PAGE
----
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Death Toll Of Iran Protests Rises, As Families Speak Out After News Blackout

Photos of some of the protesters killed in Iran, released by Amnesty International. November 29, 2019

Two weeks after the start of anti-government protests that rocked Iran following a sudden gas price hike on November 15, the death toll of protesters is still on the rise.

Many more are reported killed than initially thought because the government imposed a news blackout for 10 days and reports of their deaths are surfacing after internet connectivity has been partially restored during the past few days.

Human rights watchdog Amnesty International has updated the number of confirmed deaths, putting the number at 161 on November 29. However, there are estimates significantly higher than this number, but this is what Amnesty could verify based on reports, while media in Iran are under severe restrictions.

Meanwhile, Kalameh news website maintained by supporters of former Prime Minister and Presidential candidate Mir Hossein Mousavi reported on Thursday November 28 that at least 366 including a nine-year-old child have been shot to death by security forces during the past two weeks.

Ardeshir Amir Arjmand, one of the managers of Kalameh, told Radio Farda that the figure comes from "reliable sources" inside Iran.

Amir Arjmand told Radio Farda that 43 protesters have been killed in Shahryar, southwest of Tehran. Other sources have also said that casualty toll has been high in areas near the capital such as Malard, Eslamshahr and Qaleh Hassan Khan.

Elsewhere, Amir Arjmand said that the Iranian government has mistaken security with ruthless use of force. He added that the government used violence against protesters from the start of the protests.

Some Iranian officials have said that up to 7,000 people have been arrested during and after the protests. Meanwhile, media reports indicate that the government has started a new wave of arrests from among students, workers and others since Wednesday.

Security forces have said that they have arrested at least 50 individuals in Tehran, Shiraz and Isfahan. In another development, the West Tehran Police Chief has said that the police is still working on intelligence to identify the main perpetrators of the protests.

Other police officials including the Fars Province Police Chief have claimed that some of those arrested "confessed." The news of "confessions" has given rise to concerns as Iranian security forces are known for using torture and other tactics to exact forced confessions to incriminate inmates and prove Iranian leaders' conspiracy theories about the involvement of foreigner powers in the unrest.

Statements of new arrests by officials include some of those conspiracy theories. Iranian Intelligence Ministry's Counter-Espionage Chief said on Wednesday that his officers have arrested 8 individuals he claimed have been sending reports and images of the protests to a U.S. spy agency.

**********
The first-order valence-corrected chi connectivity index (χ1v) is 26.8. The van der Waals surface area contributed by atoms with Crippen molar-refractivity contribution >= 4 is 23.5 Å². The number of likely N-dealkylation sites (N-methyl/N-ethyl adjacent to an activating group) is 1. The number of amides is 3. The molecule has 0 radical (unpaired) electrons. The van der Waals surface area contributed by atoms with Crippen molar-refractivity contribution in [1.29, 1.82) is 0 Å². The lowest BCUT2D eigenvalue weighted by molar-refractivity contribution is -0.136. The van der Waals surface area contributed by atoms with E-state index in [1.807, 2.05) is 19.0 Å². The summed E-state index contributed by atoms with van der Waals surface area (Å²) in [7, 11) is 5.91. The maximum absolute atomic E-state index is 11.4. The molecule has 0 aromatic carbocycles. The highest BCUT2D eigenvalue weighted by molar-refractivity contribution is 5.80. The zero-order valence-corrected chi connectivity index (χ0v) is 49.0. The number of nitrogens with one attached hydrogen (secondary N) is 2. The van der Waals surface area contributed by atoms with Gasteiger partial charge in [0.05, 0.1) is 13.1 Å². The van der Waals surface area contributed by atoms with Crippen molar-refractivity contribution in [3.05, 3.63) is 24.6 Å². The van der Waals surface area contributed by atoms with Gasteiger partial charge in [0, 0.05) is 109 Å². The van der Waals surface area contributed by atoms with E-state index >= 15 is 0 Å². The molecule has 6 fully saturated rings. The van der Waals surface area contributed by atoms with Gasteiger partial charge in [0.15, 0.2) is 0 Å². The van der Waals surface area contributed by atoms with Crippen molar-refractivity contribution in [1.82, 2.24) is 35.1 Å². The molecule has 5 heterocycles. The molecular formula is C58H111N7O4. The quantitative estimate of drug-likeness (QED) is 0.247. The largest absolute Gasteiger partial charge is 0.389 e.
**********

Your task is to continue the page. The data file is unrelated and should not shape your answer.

The official, however, characterized the detainees as citizen-journalists.

Subsequently, some Iranians on social media reported the arresting of several photographers by security officials in various parts of Iran.

Numerous videos showing Iranian security forces and Basij militia shooting directly at protesters leaked to social media and foreign based satellite TV channels before and after the prolonged internet blackout imposed by the government.

The videos attracted international condemnation of Iranian authorities violent treatment of the protesters and caused further embarrassment to the regime.

In the meantime, friends and family members of those killed during the protests have spoken to foreign based media including Radio Farda, explaining how their loved ones were shot at point blank during peaceful protests.

Some of those killed were too young. Several tweets shed light on the death of a 14-year-old girl.

The father of Pouya Bakhtiari bravely presented the account of how his young son, an electrical engineer who loved poetry, was killed by security forces.

Meanwhile, several family members have told the media or wrote on social media that security forces demanded money before handing over the body of their loved ones for burial. Government officials have denied reports about demanding money.

But there is little credibility left for officials. Social media posts are full of recriminations and condemnations of the government. There is a general consensus that violence used in this round of protests by security forces surpassed anything that had happened before, including in the last eight years of the monarchy when according to one estimate 341 militants, almost all Communist or Islamist armed guerrillas were killed between 1970-78.